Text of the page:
Why Obama's Second Term Paved the Way for Trump's Rise
The presidential legacy of Barack Obama lies shattered upon the floor of the nation, like shards of glass from a broken window. Among the figures of the American governing elite stung by Donald Trump’s staggering presidential victory, none took a greater hit than the president, whose political repudiation reached a magnitude that is rare in American history. Indeed, it is all the more powerful given Obama’s almost desperate late-campaign stump efforts on behalf of Democratic nominee Hillary Clinton, during which he blasted Trump in dismissive and frequently mocking terms.
As I have argued on occasion in these spaces (and explored at length in my book, Where They Stand), presidential elections are largely referendums on the incumbent president or incumbent party. The voters make their judgments every four years based on one overarching question—namely, has this president (or incumbent party) performed in office with sufficient capacity and success to be eligible for rehire. In such calculations, the voters largely subordinate the background and pronouncements of the challenger.
Nothing reflects this reality of presidential politics more starkly than two exit poll responses on Election Day. Among voters who said they felt that neither candidate was qualified for the presidency, Trump was favored by 69 percent to little more than 10 percent for Clinton. Among those who said neither had the temperament for the White House, some 70 percent favored Trump compared to 11 percent for Clinton. In other words, even voters with serious concerns about Trump voted for him. Referendum politics prevailed.
And in referendum politics, the voters render their judgments on each presidential term separately, not on overall presidential performance. Thus did Obama’s first presidential term fade in the background as voters assessed the second term. Clearly, that second-term assessment proved adverse.
It is worth noting that Obama was reelected in 2012 by a thin margin of 3.86 percentage points. Indeed, this puts him in a select group of just four presidents re-elected (or elected a second time in the case of Grover Cleveland) by less than four percentage points. That group also includes George W. Bush and Woodrow Wilson. What we see in all four instances is that those presidents’ first terms were hardly stellar but not sufficiently problematic to preclude a second term. Then latent problems from the first term caught up with them, and their second terms brought electoral repudiation at the next election.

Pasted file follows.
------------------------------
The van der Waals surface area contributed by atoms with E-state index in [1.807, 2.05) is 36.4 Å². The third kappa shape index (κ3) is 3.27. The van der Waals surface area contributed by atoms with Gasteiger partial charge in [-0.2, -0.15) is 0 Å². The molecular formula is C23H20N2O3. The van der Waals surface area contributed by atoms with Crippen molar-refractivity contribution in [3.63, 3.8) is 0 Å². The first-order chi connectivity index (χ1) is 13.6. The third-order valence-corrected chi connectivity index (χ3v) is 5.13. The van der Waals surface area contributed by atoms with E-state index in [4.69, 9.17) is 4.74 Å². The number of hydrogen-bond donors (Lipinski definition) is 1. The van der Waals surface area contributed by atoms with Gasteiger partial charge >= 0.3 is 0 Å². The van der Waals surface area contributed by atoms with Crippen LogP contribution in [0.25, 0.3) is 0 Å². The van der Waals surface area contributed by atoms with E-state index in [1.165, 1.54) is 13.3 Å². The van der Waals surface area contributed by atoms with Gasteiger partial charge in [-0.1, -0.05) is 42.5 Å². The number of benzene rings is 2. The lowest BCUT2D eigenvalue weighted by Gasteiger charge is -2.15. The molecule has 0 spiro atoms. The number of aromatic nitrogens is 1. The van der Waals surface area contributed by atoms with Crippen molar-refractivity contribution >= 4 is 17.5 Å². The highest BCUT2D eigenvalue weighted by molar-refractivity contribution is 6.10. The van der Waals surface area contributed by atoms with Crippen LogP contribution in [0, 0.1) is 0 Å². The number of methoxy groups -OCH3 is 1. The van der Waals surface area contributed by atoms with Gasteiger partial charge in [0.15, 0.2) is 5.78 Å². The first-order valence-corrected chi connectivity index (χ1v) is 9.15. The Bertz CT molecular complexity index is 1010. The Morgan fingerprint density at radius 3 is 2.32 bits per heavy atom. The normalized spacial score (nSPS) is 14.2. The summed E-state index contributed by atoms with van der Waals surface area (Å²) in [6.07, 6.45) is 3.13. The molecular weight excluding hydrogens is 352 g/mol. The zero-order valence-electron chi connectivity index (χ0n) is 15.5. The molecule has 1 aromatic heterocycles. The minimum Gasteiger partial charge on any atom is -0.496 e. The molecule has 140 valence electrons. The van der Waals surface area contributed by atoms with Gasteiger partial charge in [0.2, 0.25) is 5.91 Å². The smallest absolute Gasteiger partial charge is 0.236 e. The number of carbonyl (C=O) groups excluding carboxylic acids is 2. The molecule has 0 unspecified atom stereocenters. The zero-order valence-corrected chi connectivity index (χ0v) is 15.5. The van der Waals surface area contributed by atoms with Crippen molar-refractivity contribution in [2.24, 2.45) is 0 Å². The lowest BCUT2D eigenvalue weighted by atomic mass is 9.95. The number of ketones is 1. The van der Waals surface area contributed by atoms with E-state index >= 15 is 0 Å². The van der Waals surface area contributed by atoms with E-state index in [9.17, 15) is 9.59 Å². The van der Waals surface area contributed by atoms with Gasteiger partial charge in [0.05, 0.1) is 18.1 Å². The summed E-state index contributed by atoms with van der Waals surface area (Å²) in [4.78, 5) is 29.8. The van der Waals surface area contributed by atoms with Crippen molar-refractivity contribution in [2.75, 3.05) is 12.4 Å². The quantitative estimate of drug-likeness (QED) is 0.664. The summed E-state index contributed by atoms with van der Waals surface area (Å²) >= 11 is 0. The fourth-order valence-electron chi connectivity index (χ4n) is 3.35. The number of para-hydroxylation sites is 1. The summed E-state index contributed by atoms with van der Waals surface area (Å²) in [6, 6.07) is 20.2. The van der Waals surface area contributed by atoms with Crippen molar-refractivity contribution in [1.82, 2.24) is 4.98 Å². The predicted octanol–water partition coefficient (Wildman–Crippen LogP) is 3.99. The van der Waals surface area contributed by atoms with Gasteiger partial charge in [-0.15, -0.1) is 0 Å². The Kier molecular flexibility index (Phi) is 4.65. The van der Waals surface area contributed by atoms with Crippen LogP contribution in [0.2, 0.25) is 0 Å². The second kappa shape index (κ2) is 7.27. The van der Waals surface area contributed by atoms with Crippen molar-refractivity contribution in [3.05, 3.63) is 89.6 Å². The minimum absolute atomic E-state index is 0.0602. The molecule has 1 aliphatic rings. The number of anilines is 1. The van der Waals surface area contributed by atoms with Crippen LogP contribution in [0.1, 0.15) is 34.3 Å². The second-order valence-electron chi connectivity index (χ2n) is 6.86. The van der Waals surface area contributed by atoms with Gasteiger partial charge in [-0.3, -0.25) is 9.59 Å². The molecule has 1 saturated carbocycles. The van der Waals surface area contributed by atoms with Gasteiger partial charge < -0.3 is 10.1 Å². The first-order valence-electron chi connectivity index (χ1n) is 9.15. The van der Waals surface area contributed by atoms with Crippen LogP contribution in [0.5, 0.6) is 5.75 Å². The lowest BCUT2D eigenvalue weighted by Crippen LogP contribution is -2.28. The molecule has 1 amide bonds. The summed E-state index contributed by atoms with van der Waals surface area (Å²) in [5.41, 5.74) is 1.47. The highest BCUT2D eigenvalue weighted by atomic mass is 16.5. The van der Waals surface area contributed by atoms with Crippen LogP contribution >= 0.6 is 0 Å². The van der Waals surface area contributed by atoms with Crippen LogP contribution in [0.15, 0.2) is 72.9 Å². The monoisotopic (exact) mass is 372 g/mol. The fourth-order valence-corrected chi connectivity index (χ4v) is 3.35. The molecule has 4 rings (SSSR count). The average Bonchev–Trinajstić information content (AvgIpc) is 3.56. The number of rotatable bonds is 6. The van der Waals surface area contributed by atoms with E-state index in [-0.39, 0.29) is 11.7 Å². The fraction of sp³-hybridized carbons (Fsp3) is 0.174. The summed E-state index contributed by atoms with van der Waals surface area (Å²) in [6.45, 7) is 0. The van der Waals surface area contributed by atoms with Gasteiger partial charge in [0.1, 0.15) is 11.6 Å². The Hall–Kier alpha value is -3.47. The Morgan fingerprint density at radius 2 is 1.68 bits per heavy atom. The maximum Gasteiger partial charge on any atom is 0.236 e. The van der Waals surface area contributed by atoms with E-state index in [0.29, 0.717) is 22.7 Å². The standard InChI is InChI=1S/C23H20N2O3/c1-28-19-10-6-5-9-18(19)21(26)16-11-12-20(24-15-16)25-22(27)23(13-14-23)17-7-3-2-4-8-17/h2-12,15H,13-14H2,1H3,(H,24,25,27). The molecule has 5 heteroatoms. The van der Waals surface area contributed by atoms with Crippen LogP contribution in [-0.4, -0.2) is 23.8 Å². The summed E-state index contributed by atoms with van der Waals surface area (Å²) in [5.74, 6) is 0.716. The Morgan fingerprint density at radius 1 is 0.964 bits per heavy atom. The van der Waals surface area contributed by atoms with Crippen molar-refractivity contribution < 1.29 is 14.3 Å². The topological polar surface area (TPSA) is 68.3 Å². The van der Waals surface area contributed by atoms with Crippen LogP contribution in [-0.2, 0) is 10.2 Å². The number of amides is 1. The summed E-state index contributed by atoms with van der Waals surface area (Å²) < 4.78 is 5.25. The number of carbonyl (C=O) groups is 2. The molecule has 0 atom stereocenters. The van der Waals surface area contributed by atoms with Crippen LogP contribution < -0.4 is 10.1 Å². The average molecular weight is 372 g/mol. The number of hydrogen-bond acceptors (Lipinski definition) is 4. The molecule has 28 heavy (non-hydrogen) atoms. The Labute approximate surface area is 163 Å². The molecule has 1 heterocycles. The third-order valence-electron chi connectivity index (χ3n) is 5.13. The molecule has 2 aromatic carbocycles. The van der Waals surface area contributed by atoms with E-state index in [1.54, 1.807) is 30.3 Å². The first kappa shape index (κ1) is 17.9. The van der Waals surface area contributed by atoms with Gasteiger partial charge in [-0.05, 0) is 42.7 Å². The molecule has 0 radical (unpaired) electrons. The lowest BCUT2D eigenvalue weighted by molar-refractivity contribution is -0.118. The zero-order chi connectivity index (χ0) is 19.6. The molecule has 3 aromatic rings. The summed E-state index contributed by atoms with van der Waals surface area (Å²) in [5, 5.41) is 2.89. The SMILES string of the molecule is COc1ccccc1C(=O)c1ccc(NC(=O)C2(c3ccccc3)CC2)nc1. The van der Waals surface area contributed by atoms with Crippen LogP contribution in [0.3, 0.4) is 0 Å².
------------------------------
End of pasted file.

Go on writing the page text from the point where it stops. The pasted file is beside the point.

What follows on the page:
In the case of Obama, his Affordable Care Act didn’t become the policy catastrophe it later became in the second term. Voters didn’t fault him terribly for his modest performance on economic growth because they understood that he had inherited an economic disaster upon taking office in 2009. His stewardship of U.S. policy in the Middle East hadn’t yet yielded the troubling emergence of Islamic State in Iraq and Syria. The intervention in Libya hadn’t yet caused significant destabilization in that country and neighboring regions—or contributed yet to the spread of ISIS. The Black Lives Matter movement hadn’t yet spawned the street demonstrations, with occasional violence, that later unsettled domestic tranquility, and random killings of police officers hadn’t yet occurred, as they later did. There was no major scandal in the first term, whereas Hillary Clinton’s email imbroglio later would reflect poorly on the administration during the second term.
What we see is a president whose first-term performance rendered him eligible for rehire—but not by much. Then the second term unfolded in ways that ensured no Democrat could beat any Republican in the 2016 presidential referendum. Continued sluggish economic growth that stymied job opportunities and nudged millions of Americans out of the job market; chaos in the Middle East with America increasingly muddling through and with no end in sight for U.S. involvement; street violence tied to racial tensions; the disintegration of Obamacare as a predictable and workable health-care structure; a scandal managed in part by suspicious behavior on the part of the Obama Justice Department and what seemed like FBI incompetence; lack of any serious domestic-policy accomplishment—all these second-term developments sapped the president’s standing with the American people.
It must be noted that Obama’s approval rating actually moved up in his last presidential year—to nearly 53 percent in the recent Real Clear Politics average—after languishing between 40 percent and 45 percent through much of 2014 and 2015. But surveys on whether Americans felt the country was headed in the right direction remained ominous, with close to two thirds of respondents saying the country was on the wrong track. That’s a reading that should chasten any president.
Then there was Obama’s approach to those Americans who would become the bedrock of the Trump constituency (and once was the bedrock of the Democrats’ old New Deal coalition)—white working class Americans. The president largely ignored these people and seemed unconcerned over or unaware of their plight. The big banks on Wall Street thrived under Obama, notwithstanding their contribution to the Great Recession and their facility in gaming the system set-up after that debilitating economic disruption. The poor seemed always on the president’s mind. But those people once viewed as the core of “Middle America” were forgotten and left forlorn.